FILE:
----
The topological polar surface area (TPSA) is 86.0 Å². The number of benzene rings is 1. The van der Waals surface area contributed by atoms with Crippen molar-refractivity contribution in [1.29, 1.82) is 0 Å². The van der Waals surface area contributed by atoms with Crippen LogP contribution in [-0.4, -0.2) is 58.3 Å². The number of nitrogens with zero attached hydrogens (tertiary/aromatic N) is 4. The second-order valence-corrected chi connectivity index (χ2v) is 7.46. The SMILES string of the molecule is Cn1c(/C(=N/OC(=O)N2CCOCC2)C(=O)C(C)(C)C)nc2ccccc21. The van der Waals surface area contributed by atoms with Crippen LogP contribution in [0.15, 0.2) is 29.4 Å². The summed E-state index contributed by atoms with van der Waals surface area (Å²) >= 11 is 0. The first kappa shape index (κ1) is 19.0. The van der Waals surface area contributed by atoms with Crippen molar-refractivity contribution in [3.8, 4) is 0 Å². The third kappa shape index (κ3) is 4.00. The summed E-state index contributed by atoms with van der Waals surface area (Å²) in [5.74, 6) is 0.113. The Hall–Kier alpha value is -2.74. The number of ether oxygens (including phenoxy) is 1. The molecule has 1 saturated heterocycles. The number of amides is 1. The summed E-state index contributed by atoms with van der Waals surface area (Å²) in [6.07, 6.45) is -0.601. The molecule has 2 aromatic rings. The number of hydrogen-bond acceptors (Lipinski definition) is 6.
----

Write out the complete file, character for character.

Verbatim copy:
The topological polar surface area (TPSA) is 86.0 Å². The number of benzene rings is 1. The van der Waals surface area contributed by atoms with Crippen molar-refractivity contribution in [1.29, 1.82) is 0 Å². The van der Waals surface area contributed by atoms with Crippen LogP contribution in [-0.4, -0.2) is 58.3 Å². The number of nitrogens with zero attached hydrogens (tertiary/aromatic N) is 4. The second-order valence-corrected chi connectivity index (χ2v) is 7.46. The SMILES string of the molecule is Cn1c(/C(=N/OC(=O)N2CCOCC2)C(=O)C(C)(C)C)nc2ccccc21. The van der Waals surface area contributed by atoms with Crippen LogP contribution in [0.15, 0.2) is 29.4 Å². The summed E-state index contributed by atoms with van der Waals surface area (Å²) >= 11 is 0. The first kappa shape index (κ1) is 19.0. The van der Waals surface area contributed by atoms with Crippen molar-refractivity contribution in [3.8, 4) is 0 Å². The third kappa shape index (κ3) is 4.00. The summed E-state index contributed by atoms with van der Waals surface area (Å²) in [5.74, 6) is 0.113. The Hall–Kier alpha value is -2.74. The number of ether oxygens (including phenoxy) is 1. The molecule has 1 saturated heterocycles. The number of amides is 1. The summed E-state index contributed by atoms with van der Waals surface area (Å²) in [6.07, 6.45) is -0.601. The molecule has 2 aromatic rings. The number of hydrogen-bond acceptors (Lipinski definition) is 6.